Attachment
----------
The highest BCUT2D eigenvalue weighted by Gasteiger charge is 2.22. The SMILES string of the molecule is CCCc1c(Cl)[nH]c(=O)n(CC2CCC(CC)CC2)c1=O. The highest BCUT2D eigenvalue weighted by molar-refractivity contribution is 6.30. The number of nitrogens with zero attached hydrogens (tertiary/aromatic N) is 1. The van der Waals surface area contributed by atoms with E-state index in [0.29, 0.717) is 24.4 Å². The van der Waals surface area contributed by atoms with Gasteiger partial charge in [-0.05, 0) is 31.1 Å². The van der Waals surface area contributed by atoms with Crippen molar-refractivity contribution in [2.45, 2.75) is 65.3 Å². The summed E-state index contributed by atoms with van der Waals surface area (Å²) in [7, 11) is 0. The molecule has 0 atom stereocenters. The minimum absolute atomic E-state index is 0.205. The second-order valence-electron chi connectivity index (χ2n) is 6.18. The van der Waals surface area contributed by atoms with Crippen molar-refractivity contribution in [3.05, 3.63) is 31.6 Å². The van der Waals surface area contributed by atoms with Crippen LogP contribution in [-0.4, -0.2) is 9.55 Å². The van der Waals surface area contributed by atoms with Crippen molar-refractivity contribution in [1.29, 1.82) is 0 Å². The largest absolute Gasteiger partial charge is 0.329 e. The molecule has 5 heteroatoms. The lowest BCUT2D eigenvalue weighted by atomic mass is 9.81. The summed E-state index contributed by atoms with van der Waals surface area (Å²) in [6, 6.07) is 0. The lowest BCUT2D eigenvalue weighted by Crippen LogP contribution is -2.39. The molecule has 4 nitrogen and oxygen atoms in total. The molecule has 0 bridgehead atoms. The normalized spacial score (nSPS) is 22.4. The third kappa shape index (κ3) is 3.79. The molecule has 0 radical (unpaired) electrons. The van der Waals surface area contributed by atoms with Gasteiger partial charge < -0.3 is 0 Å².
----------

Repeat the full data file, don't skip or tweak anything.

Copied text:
The highest BCUT2D eigenvalue weighted by Gasteiger charge is 2.22. The SMILES string of the molecule is CCCc1c(Cl)[nH]c(=O)n(CC2CCC(CC)CC2)c1=O. The highest BCUT2D eigenvalue weighted by molar-refractivity contribution is 6.30. The number of nitrogens with zero attached hydrogens (tertiary/aromatic N) is 1. The van der Waals surface area contributed by atoms with E-state index in [0.29, 0.717) is 24.4 Å². The van der Waals surface area contributed by atoms with Gasteiger partial charge in [-0.05, 0) is 31.1 Å². The van der Waals surface area contributed by atoms with Crippen molar-refractivity contribution in [2.45, 2.75) is 65.3 Å². The summed E-state index contributed by atoms with van der Waals surface area (Å²) in [7, 11) is 0. The molecule has 0 atom stereocenters. The minimum absolute atomic E-state index is 0.205. The second-order valence-electron chi connectivity index (χ2n) is 6.18. The van der Waals surface area contributed by atoms with Crippen molar-refractivity contribution in [3.05, 3.63) is 31.6 Å². The van der Waals surface area contributed by atoms with Crippen LogP contribution in [-0.4, -0.2) is 9.55 Å². The van der Waals surface area contributed by atoms with Crippen molar-refractivity contribution in [1.29, 1.82) is 0 Å². The largest absolute Gasteiger partial charge is 0.329 e. The molecule has 5 heteroatoms. The lowest BCUT2D eigenvalue weighted by atomic mass is 9.81. The summed E-state index contributed by atoms with van der Waals surface area (Å²) in [6, 6.07) is 0. The lowest BCUT2D eigenvalue weighted by Crippen LogP contribution is -2.39. The molecule has 4 nitrogen and oxygen atoms in total. The molecule has 0 bridgehead atoms. The normalized spacial score (nSPS) is 22.4. The third kappa shape index (κ3) is 3.79. The molecule has 0 radical (unpaired) electrons. The van der Waals surface area contributed by atoms with Gasteiger partial charge < -0.3 is 0 Å².